Guilford County officials and interested county residents have seen several proposed redistricting maps for the county commissioners’ districts.

However, as of now, they haven’t seen the only map that’s likely to matter – the map in Chairman of the Board of Commissioner Skip Alston’s head.  Alston, as the leader of the board’s majority party, will have an immense amount of say about the final redistricting map that the Board of Commissioners sends to the state legislature for approval – and this week Alston acknowledged that he did have his own map under construction.

“I have been working on one,” Alston said.

He made his comment right after the Guilford County Board of Commissioners’ regular evening meeting on Thursday, Oct. 7. 

That map isn’t public yet.

Alston said he was giving a lot of thought to the commissioners district map that could be in effect for the next decade and he added that plenty of people were injecting ideas.

 At a work session earlier in the day on Oct. 7, the Board Of Commissioners studied several maps proposed by interested parties, and, during that conversation, Alston made it a point to say that, even though the board was closed to suggestions from the public, county commissioners could still present their own maps later in the process.

He also said that will no doubt happen.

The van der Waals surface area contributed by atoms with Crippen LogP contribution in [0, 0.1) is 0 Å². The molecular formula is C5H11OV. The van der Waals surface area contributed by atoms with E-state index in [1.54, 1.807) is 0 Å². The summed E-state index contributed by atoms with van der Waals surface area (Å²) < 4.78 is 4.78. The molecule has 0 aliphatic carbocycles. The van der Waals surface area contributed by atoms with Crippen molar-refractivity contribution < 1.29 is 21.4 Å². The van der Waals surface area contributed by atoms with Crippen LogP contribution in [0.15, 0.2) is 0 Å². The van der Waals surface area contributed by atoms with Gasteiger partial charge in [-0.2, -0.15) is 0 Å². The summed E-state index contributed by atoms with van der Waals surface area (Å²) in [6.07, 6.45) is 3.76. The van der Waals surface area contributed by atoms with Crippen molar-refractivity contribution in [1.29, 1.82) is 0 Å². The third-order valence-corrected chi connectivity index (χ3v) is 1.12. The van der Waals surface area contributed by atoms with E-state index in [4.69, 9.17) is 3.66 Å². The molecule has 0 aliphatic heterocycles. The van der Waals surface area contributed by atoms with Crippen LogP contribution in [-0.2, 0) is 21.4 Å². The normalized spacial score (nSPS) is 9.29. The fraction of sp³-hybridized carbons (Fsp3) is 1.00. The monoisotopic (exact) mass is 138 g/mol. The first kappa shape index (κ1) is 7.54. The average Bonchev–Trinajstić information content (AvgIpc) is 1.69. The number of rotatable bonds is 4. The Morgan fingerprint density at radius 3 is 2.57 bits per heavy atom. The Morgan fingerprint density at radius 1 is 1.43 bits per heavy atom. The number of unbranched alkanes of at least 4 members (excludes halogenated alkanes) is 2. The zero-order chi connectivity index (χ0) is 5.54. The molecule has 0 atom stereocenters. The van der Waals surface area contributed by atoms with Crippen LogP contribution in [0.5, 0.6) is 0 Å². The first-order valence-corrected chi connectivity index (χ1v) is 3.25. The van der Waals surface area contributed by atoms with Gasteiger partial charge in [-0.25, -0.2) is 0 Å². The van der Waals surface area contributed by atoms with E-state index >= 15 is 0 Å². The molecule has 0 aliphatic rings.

Every ten years, based on new census numbers, the county must reevaluate the borders of its districts – and some lines almost always must be redrawn – in order to maintain proportionality of representation.

 It’s no secret that political parties often try to draw those lines in a way that will be favorable to their own party. Alston has said several times this year that, though the Democrats control the Board of Commissioners with a 7 to 2 majority, the redistricting map must be accepted by the Republican-led state legislature. That’s one way people can know that the end result will be fair, Alston said.

Besides, he added, the current board has a strong Democratic majority with district lines that were drawn to help Republicans do well.  So, anyone who tries to draw the map based on party favoritism might be surprised.

In early November, the board will hold a hearing for public input on the new map proposals, and, by that time, the map now in Alston’s head may be on paper and on the table. 

The board will no doubt pay attention to the public hearing speakers, but it’s also likely that, in the end, the final version of the county’s new district map will look a lot like the one currently under wraps between Alston’s two ears.